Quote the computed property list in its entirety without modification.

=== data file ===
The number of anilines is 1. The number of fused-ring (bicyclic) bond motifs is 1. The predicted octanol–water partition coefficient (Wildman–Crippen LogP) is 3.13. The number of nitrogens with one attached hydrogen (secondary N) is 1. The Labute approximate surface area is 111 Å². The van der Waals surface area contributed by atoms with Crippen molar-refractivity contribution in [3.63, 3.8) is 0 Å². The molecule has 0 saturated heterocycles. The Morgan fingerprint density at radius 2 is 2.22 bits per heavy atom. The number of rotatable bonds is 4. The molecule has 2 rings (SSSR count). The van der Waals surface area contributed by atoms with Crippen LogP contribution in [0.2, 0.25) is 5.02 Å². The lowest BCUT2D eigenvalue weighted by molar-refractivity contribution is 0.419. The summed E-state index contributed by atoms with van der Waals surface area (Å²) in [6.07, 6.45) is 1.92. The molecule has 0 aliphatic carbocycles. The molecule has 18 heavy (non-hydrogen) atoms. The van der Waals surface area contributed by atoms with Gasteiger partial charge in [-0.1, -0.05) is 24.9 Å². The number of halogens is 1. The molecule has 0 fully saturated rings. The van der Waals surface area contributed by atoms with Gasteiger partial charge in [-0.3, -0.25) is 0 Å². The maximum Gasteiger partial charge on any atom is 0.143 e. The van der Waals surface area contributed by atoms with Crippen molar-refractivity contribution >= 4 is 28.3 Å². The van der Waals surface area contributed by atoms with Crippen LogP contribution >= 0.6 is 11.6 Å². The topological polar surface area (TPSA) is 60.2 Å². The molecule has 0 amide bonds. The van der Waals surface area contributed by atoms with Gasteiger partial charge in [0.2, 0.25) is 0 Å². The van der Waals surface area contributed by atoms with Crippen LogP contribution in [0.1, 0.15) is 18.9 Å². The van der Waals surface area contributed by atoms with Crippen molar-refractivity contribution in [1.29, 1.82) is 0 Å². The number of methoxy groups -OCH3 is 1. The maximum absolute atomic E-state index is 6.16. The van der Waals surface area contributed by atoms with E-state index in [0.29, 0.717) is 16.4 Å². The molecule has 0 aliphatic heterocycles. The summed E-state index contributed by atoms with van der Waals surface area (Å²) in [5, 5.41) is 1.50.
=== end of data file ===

The number of anilines is 1. The number of fused-ring (bicyclic) bond motifs is 1. The predicted octanol–water partition coefficient (Wildman–Crippen LogP) is 3.13. The number of nitrogens with one attached hydrogen (secondary N) is 1. The Labute approximate surface area is 111 Å². The van der Waals surface area contributed by atoms with Crippen molar-refractivity contribution in [3.63, 3.8) is 0 Å². The molecule has 0 saturated heterocycles. The Morgan fingerprint density at radius 2 is 2.22 bits per heavy atom. The number of rotatable bonds is 4. The molecule has 2 rings (SSSR count). The van der Waals surface area contributed by atoms with Crippen LogP contribution in [0.2, 0.25) is 5.02 Å². The lowest BCUT2D eigenvalue weighted by molar-refractivity contribution is 0.419. The summed E-state index contributed by atoms with van der Waals surface area (Å²) in [6.07, 6.45) is 1.92. The molecule has 0 aliphatic carbocycles. The molecule has 18 heavy (non-hydrogen) atoms. The van der Waals surface area contributed by atoms with Gasteiger partial charge in [-0.1, -0.05) is 24.9 Å². The number of halogens is 1. The molecule has 0 fully saturated rings. The van der Waals surface area contributed by atoms with Gasteiger partial charge in [-0.3, -0.25) is 0 Å². The maximum Gasteiger partial charge on any atom is 0.143 e. The van der Waals surface area contributed by atoms with Crippen molar-refractivity contribution >= 4 is 28.3 Å². The van der Waals surface area contributed by atoms with Crippen LogP contribution >= 0.6 is 11.6 Å². The topological polar surface area (TPSA) is 60.2 Å². The molecule has 0 amide bonds. The van der Waals surface area contributed by atoms with Gasteiger partial charge in [0.2, 0.25) is 0 Å². The van der Waals surface area contributed by atoms with Crippen LogP contribution in [0.1, 0.15) is 18.9 Å². The van der Waals surface area contributed by atoms with Crippen molar-refractivity contribution in [1.29, 1.82) is 0 Å². The number of methoxy groups -OCH3 is 1. The maximum absolute atomic E-state index is 6.16. The van der Waals surface area contributed by atoms with E-state index in [0.29, 0.717) is 16.4 Å². The molecule has 0 aliphatic heterocycles. The summed E-state index contributed by atoms with van der Waals surface area (Å²) in [5, 5.41) is 1.50.